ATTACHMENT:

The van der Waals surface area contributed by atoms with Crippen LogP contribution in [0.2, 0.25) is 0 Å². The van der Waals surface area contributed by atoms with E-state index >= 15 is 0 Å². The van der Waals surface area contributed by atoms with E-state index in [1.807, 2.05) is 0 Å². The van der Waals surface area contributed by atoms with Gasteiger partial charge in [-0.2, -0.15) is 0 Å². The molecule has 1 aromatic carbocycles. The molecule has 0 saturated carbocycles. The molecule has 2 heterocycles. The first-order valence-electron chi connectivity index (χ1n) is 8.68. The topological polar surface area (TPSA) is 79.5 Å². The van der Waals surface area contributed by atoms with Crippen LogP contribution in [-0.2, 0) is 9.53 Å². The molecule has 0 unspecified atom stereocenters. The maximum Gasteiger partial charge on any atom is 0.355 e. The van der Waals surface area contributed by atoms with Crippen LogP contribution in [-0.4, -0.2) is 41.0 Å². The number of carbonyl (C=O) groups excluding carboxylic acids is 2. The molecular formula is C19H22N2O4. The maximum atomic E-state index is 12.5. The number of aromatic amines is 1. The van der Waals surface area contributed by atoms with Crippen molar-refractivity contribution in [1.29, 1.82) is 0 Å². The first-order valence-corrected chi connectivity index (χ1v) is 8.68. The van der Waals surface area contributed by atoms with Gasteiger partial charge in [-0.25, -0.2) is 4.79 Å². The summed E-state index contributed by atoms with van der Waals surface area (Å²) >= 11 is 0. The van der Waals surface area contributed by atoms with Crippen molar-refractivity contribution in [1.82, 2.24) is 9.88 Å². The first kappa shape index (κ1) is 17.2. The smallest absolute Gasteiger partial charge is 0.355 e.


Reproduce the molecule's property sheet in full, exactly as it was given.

The van der Waals surface area contributed by atoms with Crippen LogP contribution in [0.2, 0.25) is 0 Å². The van der Waals surface area contributed by atoms with E-state index >= 15 is 0 Å². The van der Waals surface area contributed by atoms with E-state index in [1.807, 2.05) is 0 Å². The van der Waals surface area contributed by atoms with Gasteiger partial charge in [-0.2, -0.15) is 0 Å². The molecule has 1 aromatic carbocycles. The molecule has 0 saturated carbocycles. The molecule has 2 heterocycles. The first-order valence-electron chi connectivity index (χ1n) is 8.68. The topological polar surface area (TPSA) is 79.5 Å². The van der Waals surface area contributed by atoms with Crippen LogP contribution in [-0.2, 0) is 9.53 Å². The molecule has 0 unspecified atom stereocenters. The maximum Gasteiger partial charge on any atom is 0.355 e. The van der Waals surface area contributed by atoms with Crippen LogP contribution in [-0.4, -0.2) is 41.0 Å². The number of carbonyl (C=O) groups excluding carboxylic acids is 2. The molecular formula is C19H22N2O4. The maximum atomic E-state index is 12.5. The number of aromatic amines is 1. The van der Waals surface area contributed by atoms with Crippen molar-refractivity contribution in [1.29, 1.82) is 0 Å². The first-order valence-corrected chi connectivity index (χ1v) is 8.68. The van der Waals surface area contributed by atoms with Gasteiger partial charge in [-0.25, -0.2) is 4.79 Å². The summed E-state index contributed by atoms with van der Waals surface area (Å²) >= 11 is 0. The van der Waals surface area contributed by atoms with Crippen molar-refractivity contribution in [1.82, 2.24) is 9.88 Å². The first kappa shape index (κ1) is 17.2. The smallest absolute Gasteiger partial charge is 0.355 e.